As I was saying in my previous post I was in search for the perfect bar around though with the every passing minute I was getting less and less confident about it. After the sex shops, dodgy bars and the like I arrived at a range of street-eat stalls where everything from fried scorpions to to crocodile heads (okay that was an exaggeration, but not that much) could be found. But I was so hungry I could eat a croc in whole (I said 'croc' you bastards!), not just a head, so I let it pass too and walked a little more. Then I spotted a white dude, followed by another one and then a hot chick, also white. Looking around I spotted a bar, named The Den which to be honest wasn't much to look at. But it's not for nothing they have said that don't measure a book from it's cover; don't let the looks fool you folks. I entered it to find just what I was looking for, scratch that, to find things exceeding my expectations. It had all the awesome foreign beer you could hope for, not to mention the strong stuff like Whiskey, pretty reasonably prized yet very tasty food and, wait for this, huge ass TVs showing nothing but sports. There was the Tri-Nations match between All Blacks and the Wallabies which I missed, a Manchester United (I think) match, an NFL game and some tennis match. I was in heaven, people.
Fast forward to next day.
By now I had decided that I can find my way around by myself which was the original plan anyway. My plan for the fourth day was to first visit the Temple of Heaven followed by The Summer Palace and if possible, in the evening, either Ancient Observatory or The Bird's Nest. I had read the Lonely Planet as well as Wikitravels like a good traveler should, so as they had instructed I asked the hotel staff to write down the names of those places as well as the directions back to the hotel in Chinese so you could show it to largely non-English-speaking taxi drivers. I was pleasantly surprised to find that they had taken care of that already; the hotel had this card where on one side they have the names of some of the major tourist attractions in Beijing (including those places I mentioned above) written down in both English and Chinese, and on the back of it they had a small map of the area around the hotel and instructions on how to get there, also written down in both languages. Very convenient I must say. So with a couple of those cards in hand I walked out, asked the dude at the door to find me a taxi and was on my way to the Temple of Heaven within a couple of minutes.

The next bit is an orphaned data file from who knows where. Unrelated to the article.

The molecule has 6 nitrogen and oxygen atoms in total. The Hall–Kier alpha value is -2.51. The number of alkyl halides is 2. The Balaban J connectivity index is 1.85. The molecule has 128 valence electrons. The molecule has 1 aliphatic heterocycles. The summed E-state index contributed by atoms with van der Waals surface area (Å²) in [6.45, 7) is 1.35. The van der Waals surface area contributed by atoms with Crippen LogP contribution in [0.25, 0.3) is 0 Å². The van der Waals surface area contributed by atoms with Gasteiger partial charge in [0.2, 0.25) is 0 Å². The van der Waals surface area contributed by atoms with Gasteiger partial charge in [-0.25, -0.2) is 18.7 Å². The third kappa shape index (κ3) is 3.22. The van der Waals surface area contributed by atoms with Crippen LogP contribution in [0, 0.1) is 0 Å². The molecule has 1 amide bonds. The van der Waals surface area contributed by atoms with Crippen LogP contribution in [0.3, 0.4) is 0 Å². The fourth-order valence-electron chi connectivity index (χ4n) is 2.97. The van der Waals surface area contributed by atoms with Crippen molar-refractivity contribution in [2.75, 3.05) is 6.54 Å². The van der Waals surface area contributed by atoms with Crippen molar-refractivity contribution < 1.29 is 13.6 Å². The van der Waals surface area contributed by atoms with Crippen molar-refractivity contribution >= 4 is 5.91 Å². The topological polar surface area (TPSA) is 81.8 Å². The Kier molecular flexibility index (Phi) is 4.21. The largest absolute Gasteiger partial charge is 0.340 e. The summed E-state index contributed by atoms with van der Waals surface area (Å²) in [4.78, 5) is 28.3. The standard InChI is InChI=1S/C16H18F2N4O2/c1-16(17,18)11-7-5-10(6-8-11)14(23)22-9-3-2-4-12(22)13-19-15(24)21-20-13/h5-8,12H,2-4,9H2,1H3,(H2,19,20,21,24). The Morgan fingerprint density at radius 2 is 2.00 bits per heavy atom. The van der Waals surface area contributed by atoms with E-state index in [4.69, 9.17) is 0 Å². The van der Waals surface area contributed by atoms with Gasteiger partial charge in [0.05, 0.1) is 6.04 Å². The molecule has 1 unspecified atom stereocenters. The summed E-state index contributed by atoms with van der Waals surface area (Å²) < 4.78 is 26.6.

Upon arriving at the entrance I was faced with the daunting task of buying myself a ticket. Even though I've lived twenty something years in Sri Lanka, a land where chaos is no stranger, still the orderly smooth fine ways of Japan have spoilt me a little. In Japan, buying a ticket is a pretty straightforward task - you join the line at the end and buy the ticket when your turn comes. It doesn't get simpler than that. Neat, fair and efficient. But it's a whole different ball game in China which I did not have to worry about up until now because of my tour guides who took care of it for me. To begin with, there was no line to join at the end. Instead there is a bunch of men women and kids flocked around the ticket counter and finding your way through to it is a task that can be matched to breaching an All Blacks defence when they are not playing in the World Cup. When you do finally make it to the counter they also need you to have change since they can't change a 100 RMB note at a place where a gazillion tourists visit each day. However finally I managed to get through all those hurdles and emerged victorious with a ticket plus a map of the place in hand and headed towards the temple.
The garden around the temple was pretty cool, green and relaxing but it was no match for the temple itself. I will not try to describe you the place for I'm pretty sure that the words will fail me so instead you can check out a few pics I've taken here, here and here. But I'm not sure even if those pictures can do the justice for I'm only an amateur photographer, so maybe you should Google for better pics. To put it simply the place was serene and awe inspiring. No wonder they called it The Temple of Heaven. After being amazed at this marvellous piece of work for about half an hour, I set to work. I set up the tripod in a place where I thought would give me a good composition, mounted the camera, took out the lens cap and looked through the camera. Big mistake. I had forgotten to take into account the population of China. There was absolutely no way I was going to get a decent picture without a gazillion heads in it. I realized it was a damn wise decision to travel there by myself without joining a tour program though they were pretty cheap compared to what I spent for the whole trip. The main reason for me to go alone was that this could very well be the only time I'd ever visit China and I did not want to just glance the places. So since I had ample time in hand I found a little less crowded place, placed the tripod and camera in front of me, leaned on a fence, put my sun glasses on and started people watching which is sort of a hobby of mine.